© 2023 Cornell University, All Rights Reserved
Thank you to everyone who has helped us reach our $15,000 goal! In the final days of the project, we are still pushing to raise funds to complete all of the projects we would like to see done at Fuertes. Check out our goal list for more info!
Since 1917, the Fuertes Observatory has been Cornell's window into the wonders of the universe. However, after a century of continuous use, many parts of the building are in need of renovation and upgrading. The Cornell Astronomical Society opens Fuertes every Friday evening to over 4,000 visitors each year, and we need your help to ensure that Fuertes will continue to be an outstanding center for public outreach and science education for another 100 years to come!
In 1916, construction of the Fuertes Observatory began under the supervision of the Cornell Department of Civil Engineering. The building was completed in 1917 with a 24-foot-diameter steel dome; 30-foot-long I-beams were incorporated to provide support for a future telescope. The first telescope in the dome room of Fuertes was a 4.5-inch refractor telescope used in some of Cornell's previous observatories, and was mounted on an equatorial clock-driven mount. Many of the Civil Engineering Department's surveying instruments (zenith telescopes, theodolites, sextants, etc.) were mounted on piers in a transit room in the eastern wing of the building, which is now a museum displaying the same instruments.
Soon after, in 1919, Civil Engineering Professor Irving Porter Church acquired two glass blanks from the Yerkes Observatory in Wisconsin. The glass blanks were ground and polished into a 12-inch achromatic lens by Brashear & Co in 1920. Professor Church spearheaded a campaign to raise money from civil engineering alumni to build the telescope and equatorial mounting. In January 1922, the order was placed with the Warner & Swasey Company to build the equatorial mount, and the telescope was officially dedicated on June 15, 1923 as the Irving Porter Church Memorial Telescope.
Read more about the history of Fuertes Observatory, written by Professor Phil Nicholson, on our Fuertes History Page!
Two years ago, we launched our extremely successful Fuertes Observatory Museum Project, which allowed us to renovate the eastern wing of the building, previously used as storage space, into a professional space to display our historic astronomical equipment. If you haven't visited since the renovation, its outcome can be seen in this Cornell Chronicle Article and in our renovation gallery! With this momentum, we would like to continue restoring other parts of the building for its 100th anniversary.
For 100 years, the Fuertes Observatory has been open to the public to learn about the wonders of the universe and the history of astronomy. Over the years, many parts of the building have fallen into disrepair and are in need of renovation. While the Cornell Astronomy Department and Cornell Facilities are dedicated to fixing and preserving the exterior of the building, funds are not readily available to upgrade and restore the inside of Fuertes. That's why we need your help!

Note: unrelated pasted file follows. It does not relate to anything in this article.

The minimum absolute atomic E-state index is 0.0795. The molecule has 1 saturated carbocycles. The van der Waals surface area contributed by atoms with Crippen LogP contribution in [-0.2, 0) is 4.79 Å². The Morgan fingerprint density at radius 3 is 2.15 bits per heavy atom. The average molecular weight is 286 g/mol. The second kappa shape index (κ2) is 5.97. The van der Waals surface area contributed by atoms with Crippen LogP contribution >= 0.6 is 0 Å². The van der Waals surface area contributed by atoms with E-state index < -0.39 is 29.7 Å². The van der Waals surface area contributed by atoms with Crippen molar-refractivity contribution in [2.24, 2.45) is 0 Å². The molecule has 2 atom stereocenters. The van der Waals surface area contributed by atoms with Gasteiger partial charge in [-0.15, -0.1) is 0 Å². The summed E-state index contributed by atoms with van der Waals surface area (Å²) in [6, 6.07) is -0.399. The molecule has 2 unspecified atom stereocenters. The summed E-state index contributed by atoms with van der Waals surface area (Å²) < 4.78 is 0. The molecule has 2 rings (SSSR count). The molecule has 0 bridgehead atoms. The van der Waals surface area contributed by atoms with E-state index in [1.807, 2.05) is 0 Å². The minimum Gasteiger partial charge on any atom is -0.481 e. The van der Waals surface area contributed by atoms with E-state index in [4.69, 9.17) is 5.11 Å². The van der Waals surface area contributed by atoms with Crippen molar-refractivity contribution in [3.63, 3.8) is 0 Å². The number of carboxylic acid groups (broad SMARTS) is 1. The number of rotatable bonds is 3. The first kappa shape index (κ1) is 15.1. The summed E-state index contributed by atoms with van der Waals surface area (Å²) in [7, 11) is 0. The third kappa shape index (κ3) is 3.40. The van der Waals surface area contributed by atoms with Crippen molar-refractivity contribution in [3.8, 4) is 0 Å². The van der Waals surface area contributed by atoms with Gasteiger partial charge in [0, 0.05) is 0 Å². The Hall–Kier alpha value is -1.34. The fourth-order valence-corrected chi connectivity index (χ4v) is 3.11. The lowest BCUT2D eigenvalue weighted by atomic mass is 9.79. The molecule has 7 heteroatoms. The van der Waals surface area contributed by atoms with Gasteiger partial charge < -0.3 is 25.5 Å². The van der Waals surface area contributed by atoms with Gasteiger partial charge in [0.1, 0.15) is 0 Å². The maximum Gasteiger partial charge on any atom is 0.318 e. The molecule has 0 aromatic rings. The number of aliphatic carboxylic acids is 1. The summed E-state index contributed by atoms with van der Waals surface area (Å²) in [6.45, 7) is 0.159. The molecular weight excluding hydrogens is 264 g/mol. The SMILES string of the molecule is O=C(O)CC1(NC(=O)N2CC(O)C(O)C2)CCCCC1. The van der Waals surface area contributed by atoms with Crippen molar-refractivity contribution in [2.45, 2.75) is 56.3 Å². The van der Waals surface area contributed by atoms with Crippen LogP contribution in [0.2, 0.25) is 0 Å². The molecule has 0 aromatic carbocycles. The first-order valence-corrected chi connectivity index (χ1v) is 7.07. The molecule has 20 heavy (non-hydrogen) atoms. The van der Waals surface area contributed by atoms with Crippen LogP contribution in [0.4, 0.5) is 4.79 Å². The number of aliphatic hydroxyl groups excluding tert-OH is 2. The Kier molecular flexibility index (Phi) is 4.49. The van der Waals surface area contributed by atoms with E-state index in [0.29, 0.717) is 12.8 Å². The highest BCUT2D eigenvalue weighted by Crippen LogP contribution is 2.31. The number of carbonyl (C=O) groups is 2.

We have three main goals for this project:
Any additional funds on top of that will go towards renovating other parts of the building, including the ground level flooring, the observatory's office, and the exterior of the dome itself.
From all of us at the Cornell Astronomical Society, thank you for your support!
Aristotle was a philosopher and astronomer in Ancient Greece, and his complex geometrical model of the universe lasted for almost 2000 years until the 16th century AD. A donation at this level will get us well on our way to renovating the Fuertes Observatory for a century to come!
Nicolaus Copernicus was a 16th century astronomer, and is considered to be the father of the heliocentric (sun-centered) model of the solar system. A donation at this level will help us buy a bucket of paint for the dome walls, install a new light, or get a new chair for the classroom!
Johannes Kepler was a 17th century astronomer known for his groundbreaking laws of planetary motion. A donation at this level will allow us to professionally print and mount a display for our museum or classroom!
17th century astronomer Galileo Galilei was the first person to point a telescope towards the sky, and his discovery that Jupiter had moons of its own demonstrated that the Copernican model of the universe was true. A donation at this level will allow us to add much needed cabinets to store our equipment!
Professor Estevan Fuertes was the founding dean of Cornell's Department of Civil Engineering in 1873 and is the namesake of the Fuertes Observatory. A donation at this level will contribute significantly towards upgrading our classroom to accommodate more visitors for lectures!
Professor Irving Porter Church (Class of 1873) was a renowned leader in the fields of Civil Engineering and Applied Mechanics, and was responsible for the construction of the telescope at Fuertes Observatory bearing his name. A donation at this level will allow us to mount a new projector on the classroom ceiling for presentations and lectures!
The beloved Carl Sagan was a Professor of Astronomy at Cornell from 1968 to 1996, and his scientific contributions, books, and Cosmos series impacted the lives of millions of people around the world. A donation of this level will contribute significantly towards renovating the Fuertes Observatory dome room, which houses the historic Irving Porter Church Memorial Telescope!